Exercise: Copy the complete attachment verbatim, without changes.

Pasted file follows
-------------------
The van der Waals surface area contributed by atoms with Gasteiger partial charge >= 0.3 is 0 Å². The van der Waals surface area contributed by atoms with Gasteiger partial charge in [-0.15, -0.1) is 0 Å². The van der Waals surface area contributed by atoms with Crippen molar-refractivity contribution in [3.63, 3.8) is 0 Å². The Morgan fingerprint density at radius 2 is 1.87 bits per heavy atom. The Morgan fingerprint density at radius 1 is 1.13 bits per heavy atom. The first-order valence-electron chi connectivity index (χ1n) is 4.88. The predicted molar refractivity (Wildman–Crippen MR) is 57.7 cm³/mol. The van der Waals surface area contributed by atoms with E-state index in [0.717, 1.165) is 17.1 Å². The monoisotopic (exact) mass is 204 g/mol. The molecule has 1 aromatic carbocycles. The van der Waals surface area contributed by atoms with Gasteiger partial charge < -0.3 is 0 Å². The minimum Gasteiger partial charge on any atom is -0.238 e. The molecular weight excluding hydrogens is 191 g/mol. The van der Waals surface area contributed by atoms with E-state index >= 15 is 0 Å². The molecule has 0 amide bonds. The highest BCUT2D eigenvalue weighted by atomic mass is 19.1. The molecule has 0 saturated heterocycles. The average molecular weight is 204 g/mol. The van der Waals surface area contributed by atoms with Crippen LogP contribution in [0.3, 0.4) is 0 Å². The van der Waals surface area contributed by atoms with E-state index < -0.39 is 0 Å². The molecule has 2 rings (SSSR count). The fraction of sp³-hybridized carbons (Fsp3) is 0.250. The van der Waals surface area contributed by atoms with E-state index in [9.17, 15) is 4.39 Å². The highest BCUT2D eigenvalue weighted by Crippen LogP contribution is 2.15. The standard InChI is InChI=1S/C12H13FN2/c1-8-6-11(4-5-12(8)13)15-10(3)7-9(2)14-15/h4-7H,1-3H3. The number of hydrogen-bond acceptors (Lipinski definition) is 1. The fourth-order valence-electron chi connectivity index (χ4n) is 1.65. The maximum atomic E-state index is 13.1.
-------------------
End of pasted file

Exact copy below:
The van der Waals surface area contributed by atoms with Gasteiger partial charge >= 0.3 is 0 Å². The van der Waals surface area contributed by atoms with Gasteiger partial charge in [-0.15, -0.1) is 0 Å². The van der Waals surface area contributed by atoms with Crippen molar-refractivity contribution in [3.63, 3.8) is 0 Å². The Morgan fingerprint density at radius 2 is 1.87 bits per heavy atom. The Morgan fingerprint density at radius 1 is 1.13 bits per heavy atom. The first-order valence-electron chi connectivity index (χ1n) is 4.88. The predicted molar refractivity (Wildman–Crippen MR) is 57.7 cm³/mol. The van der Waals surface area contributed by atoms with E-state index in [0.717, 1.165) is 17.1 Å². The monoisotopic (exact) mass is 204 g/mol. The molecule has 1 aromatic carbocycles. The van der Waals surface area contributed by atoms with Gasteiger partial charge < -0.3 is 0 Å². The minimum Gasteiger partial charge on any atom is -0.238 e. The molecular weight excluding hydrogens is 191 g/mol. The van der Waals surface area contributed by atoms with E-state index >= 15 is 0 Å². The molecule has 0 amide bonds. The highest BCUT2D eigenvalue weighted by atomic mass is 19.1. The molecule has 0 saturated heterocycles. The average molecular weight is 204 g/mol. The van der Waals surface area contributed by atoms with Crippen LogP contribution in [0.3, 0.4) is 0 Å². The van der Waals surface area contributed by atoms with E-state index < -0.39 is 0 Å². The molecule has 2 rings (SSSR count). The fraction of sp³-hybridized carbons (Fsp3) is 0.250. The van der Waals surface area contributed by atoms with E-state index in [9.17, 15) is 4.39 Å². The highest BCUT2D eigenvalue weighted by Crippen LogP contribution is 2.15. The standard InChI is InChI=1S/C12H13FN2/c1-8-6-11(4-5-12(8)13)15-10(3)7-9(2)14-15/h4-7H,1-3H3. The number of hydrogen-bond acceptors (Lipinski definition) is 1. The fourth-order valence-electron chi connectivity index (χ4n) is 1.65. The maximum atomic E-state index is 13.1.